A diet and sex scandal brings us President-Elect Hollande PROFILE
Francois Hollande’s election as French president caps a stunning metamorphosis from the slightly geeky Socialist who was always the bridesmaid, never the bride, to the country’s first left-wing leader in 17 years.
The transformation began with his tailoring.
The portly father of four went on a crash diet, losing 12 kilograms by cutting back on cheese, wine and chocolate, and swapping his ill-fitting jackets for sharp suits.
Yet his name would probably be no more than a footnote to the election if former International Monetary Fund chief Dominique Strauss-Kahn, who had been expected to stand against Sarkozy on behalf of the Socialists, had not been arrested for attempted rape in New York.
Strauss-Kahn’s de-facto disqualification from the race cleared the path for the 1997-2008 Socialist Party leader to scoop up the nomination and win back the Elysee, five years after Sarkozy defeated Hollande’s former partner, Segolene Royal.
The election was always Hollande’s to lose.
The impetuous Sarkozy was the most unpopular incumbent in recent history, with only 36 percent of the French having a favourable opinion of him, according to a poll ahead of the election.
Unlike 2007 when many jealous “elephants”, as Socialist heavyweights are called, refused to endorse Royal, this time the party was united behind Hollande, after he defeated the party leader, Martine Aubry, in primary elections for the candidacy.
Plus, change is in the air in Europe, where disillusioned voters are punishing governments for allowing the debt crisis to develop.
Hollande has promised to challenge the German-inspired insistence on austerity that has recently dominated in the European Union.
His victory comes on the back of three consecutive Socialist successes in local, regional and senate elections, at the expense of Sarkozy’s centre-right Union for a Popular Movement.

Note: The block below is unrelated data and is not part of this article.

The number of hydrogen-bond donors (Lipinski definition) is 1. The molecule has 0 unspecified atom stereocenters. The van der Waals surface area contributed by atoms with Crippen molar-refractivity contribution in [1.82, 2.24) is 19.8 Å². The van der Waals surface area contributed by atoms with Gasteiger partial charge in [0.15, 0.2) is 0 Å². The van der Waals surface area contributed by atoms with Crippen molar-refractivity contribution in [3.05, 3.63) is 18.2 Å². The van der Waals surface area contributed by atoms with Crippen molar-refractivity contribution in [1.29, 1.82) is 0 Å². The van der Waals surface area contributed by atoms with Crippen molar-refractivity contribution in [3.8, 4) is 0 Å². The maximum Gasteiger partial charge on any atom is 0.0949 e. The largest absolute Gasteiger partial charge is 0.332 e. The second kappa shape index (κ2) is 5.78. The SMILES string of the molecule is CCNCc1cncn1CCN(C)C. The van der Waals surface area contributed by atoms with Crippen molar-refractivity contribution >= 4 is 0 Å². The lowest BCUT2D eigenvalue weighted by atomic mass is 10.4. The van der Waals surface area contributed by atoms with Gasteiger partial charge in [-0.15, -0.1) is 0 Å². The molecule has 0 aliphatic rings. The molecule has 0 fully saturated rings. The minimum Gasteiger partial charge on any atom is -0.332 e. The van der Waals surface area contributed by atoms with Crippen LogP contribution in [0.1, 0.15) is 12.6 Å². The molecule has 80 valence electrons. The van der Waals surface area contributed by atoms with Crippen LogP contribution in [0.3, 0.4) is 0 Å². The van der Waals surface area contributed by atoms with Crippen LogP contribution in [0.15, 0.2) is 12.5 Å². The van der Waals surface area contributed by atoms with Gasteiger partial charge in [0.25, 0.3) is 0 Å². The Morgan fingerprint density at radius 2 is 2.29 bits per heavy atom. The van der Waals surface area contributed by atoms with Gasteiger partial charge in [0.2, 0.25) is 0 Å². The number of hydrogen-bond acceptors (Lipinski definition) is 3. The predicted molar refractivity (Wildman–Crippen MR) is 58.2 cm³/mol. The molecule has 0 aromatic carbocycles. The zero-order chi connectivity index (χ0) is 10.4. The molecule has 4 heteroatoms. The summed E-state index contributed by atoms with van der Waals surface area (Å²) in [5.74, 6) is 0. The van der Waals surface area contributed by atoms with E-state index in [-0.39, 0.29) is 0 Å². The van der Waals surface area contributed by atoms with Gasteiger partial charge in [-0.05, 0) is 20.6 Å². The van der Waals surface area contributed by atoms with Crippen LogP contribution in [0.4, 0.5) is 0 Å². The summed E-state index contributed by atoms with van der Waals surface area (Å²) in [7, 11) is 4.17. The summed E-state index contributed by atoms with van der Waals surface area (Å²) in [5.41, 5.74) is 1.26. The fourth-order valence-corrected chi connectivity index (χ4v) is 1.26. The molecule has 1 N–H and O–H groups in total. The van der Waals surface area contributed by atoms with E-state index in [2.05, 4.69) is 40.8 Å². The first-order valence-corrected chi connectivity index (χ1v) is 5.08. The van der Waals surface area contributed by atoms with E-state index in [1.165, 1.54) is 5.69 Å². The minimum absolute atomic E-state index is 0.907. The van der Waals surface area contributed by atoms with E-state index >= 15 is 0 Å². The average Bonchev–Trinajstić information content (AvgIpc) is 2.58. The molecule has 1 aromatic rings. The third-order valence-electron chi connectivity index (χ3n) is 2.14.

And yet Hollande’s “Change Is Now” campaign failed to generate much excitement, with many people admitting their vote was a red card to Sarkozy rather than an active endorsement of Hollande.
Throughout the campaign Hollande was dogged by his reputation as a consensus man, dubbed a “Flanby” (a French brand of wobbly pudding).
Sarkozy seized on that reputation to cast doubts about his fitness for office.
But the Socialist showed his mettle in a feisty television debate on Wednesday, landing the first blows against Sarkozy and coming off as more convincing.
He wasn’t soft then, but was he dangerous?
“Vote Hollande and you’ll get Greece,” the Sarkozy campaign said.
But the warnings fell flat as Hollande revealed himself to be a pragmatist.
He has promised to erase the budget deficit by 2017, mainly by increasing taxes and capping spending increases at 1 per cent a year, but also pledged to hire 60,000 teachers and slap a 75-per-cent tax on incomes above 1 million euros (1.3 million dollars).
“I am not dangerous,” he told City of London financiers during a visit in February.
Sarkozy accused Hollande of lacking coherence, saying he was “Thatcher in London and Mitterand in Paris”.
But it was Hollande’s calm demeanour that won the day, compared with the restless Sarkozy’s chops and changes.
From the start the Socialist candidate stuck to his “60 commitments for France” and his promise to be the president of "recovery, unity and justice”.
Born August 12, 1954 in the northern city of Rouen, Hollande is a product of l’Ecole Normale d’Administration (ENA), an elite college that has turned out generations of French politicians.
He was first elected to the National Assembly in 1998 in the central Correze constituency, which he made his political home, later becoming the region’s elected president. But he has never served in a national government.
Hollande is in a relationship with Paris Match journalist Valerie Trierweiler. He split from Royal shortly after her failed presidential bid in 2007.